Thyroid disorders affect about one in 20 people in the UK. Many of these are living with symptoms that are limiting their enjoyment of life, unaware that this little gland in their neck isn’t working as it should.
I may not be a qualified medical practitioner but I’m in quite a good position to talk about the effects of a thyroid disorder and its symptoms.
My thyroid has been both overactive and underactive, I’ve experienced thyroid issues during my pregnancies and have also had to deal with the appearance-changing effects of thyroid eye disease.
An untreated (or under-treated) thyroid disorder can at best give you minor unwanted symptoms that interrupt your day-to-day life, but at worst can make you feel very ill indeed.
What does your thyroid gland do?
Many people don’t realise the importance of their thyroid gland. Shaped like a butterfly just below your Adam’s apple, it creates the hormones necessary for all the cells in your body to work normally.
It’s pretty vital to your day-to-day functioning as it regulates your energy, hormones and the speed at which your cells work.
In other words, your metabolism.
What are the symptoms?
If you have an overactive thyroid (hyperthyroidism), your body speeds up and everything works faster than it should. You may notice:
- An increase in appetite
- Weight loss
- Shortness of breath
- Heat intolerance
- Sore and gritty eyes
For me, it was the dizziness, shaking in my arms and legs and feeling ‘hyper’ that first drove me to see my GP when I was 25 years old.
If you have an underactive thyroid (hypothyroidism) it’s the opposite and everything slows down. This is the most common disorder and affects more women than men. You may notice:
- Depression or anxiety
- Tingling and numbness in hands and feet
- Feeling cold
- Weight gain
- Poor concentration or ‘brain fog’
- Dry skin, hair loss and brittle nails
Both disorders can cause:
- Menstrual problems
- Fertility issues
- Muscle weakness
- Mood swings
- Swollen neck
Have you been feeling tired lately? Not able to lose weight despite dieting? Feeling cold more than usual or experiencing hot flushes? Maybe you just don’t feel your normal self.
Most of us will have experienced some of the symptoms of poor thyroid function at some point in our lives and dismiss them as a current ‘niggle’ that will go away. But if you’re starting to build up a picture of persistent symptoms it might be worth asking your GP to run a blood test to rule out thyroid disease.
A word of advice. If you have already been tested and your results came back clear but you still don’t feel right, ask for a repeat test. My first thyroid function blood test came back negative but thanks to a hunch from my doctor, a second test a couple of months later was a resounding ‘we have a problem here!’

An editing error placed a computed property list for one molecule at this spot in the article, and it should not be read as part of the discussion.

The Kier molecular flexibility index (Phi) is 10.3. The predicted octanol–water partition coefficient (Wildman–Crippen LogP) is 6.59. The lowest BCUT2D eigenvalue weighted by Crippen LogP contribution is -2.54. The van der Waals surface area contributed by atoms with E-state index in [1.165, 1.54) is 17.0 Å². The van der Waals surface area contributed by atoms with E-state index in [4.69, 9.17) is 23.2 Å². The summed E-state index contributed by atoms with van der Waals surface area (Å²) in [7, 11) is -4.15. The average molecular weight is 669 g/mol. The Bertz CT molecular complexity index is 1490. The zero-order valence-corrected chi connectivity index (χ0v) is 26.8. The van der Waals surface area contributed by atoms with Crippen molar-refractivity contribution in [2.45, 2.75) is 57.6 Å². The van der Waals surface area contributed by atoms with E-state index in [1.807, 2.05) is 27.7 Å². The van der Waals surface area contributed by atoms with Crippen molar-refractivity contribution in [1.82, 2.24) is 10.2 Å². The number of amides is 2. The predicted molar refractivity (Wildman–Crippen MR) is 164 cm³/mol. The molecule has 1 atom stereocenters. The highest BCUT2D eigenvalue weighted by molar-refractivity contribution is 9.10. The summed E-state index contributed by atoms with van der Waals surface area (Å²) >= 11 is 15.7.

Thyroid eye disease (TED)
This often gets overlooked when people talk about thyroid disorders. It is a cruel disease in that it can drastically alter your appearance by making your eyes appear bulgy and staring.
This can lead to hurtful comments from family, friends, colleagues and even strangers with a result of the sufferer feeling withdrawn.
You may notice the symptoms of thyroid eye disease before the onset of the thyroid disorder – usually, but not always, hyperthyroidism. It was the subtle change in my eyes that finally led my GP to the diagnosis of hyperthyroidism.
Bring on the ‘weirdo’ comments, dry and gritty eyes, light sensitivity and tinted non-prescription glasses.
Sadly, every year 16 in 100,000 women and 3 in 100,000 men are diagnosed with TED.
Causes, diagnosis and treatment
Many thyroid issues are caused by autoimmune disorders where the body attacks itself. In my case it was Grave’s Disease which causes hyperthyroidism. Hashimoto’s Thyroiditis causes hypothyroidism.
Other causes include thyroid cancer – which is the 18th most common cause of cancer in women in Europe – and ‘congenital hypothyroidism’ which can begin in the womb.
A blood test will diagnose poor thyroid function. Treatment usually includes tablets – sometimes for life – with some hyperthyroid sufferers going on to receive radioiodine treatment or surgery.
Be prepared for ups and downs even if your blood results are ‘normal’ and close monitoring if you’re pregnant as poor thyroid function can have a detrimental effect on the unborn baby.
Pay particular attention if you’re menopausal – many of the symptoms are the same and at this time of life you don’t want a poor functioning thyroid on top of everything else.
Women are ten times more likely to suffer from thyroid disease than men. So keep track of your symptoms and if in doubt visit your doctor. Thyroid problems are tough, but treatable.
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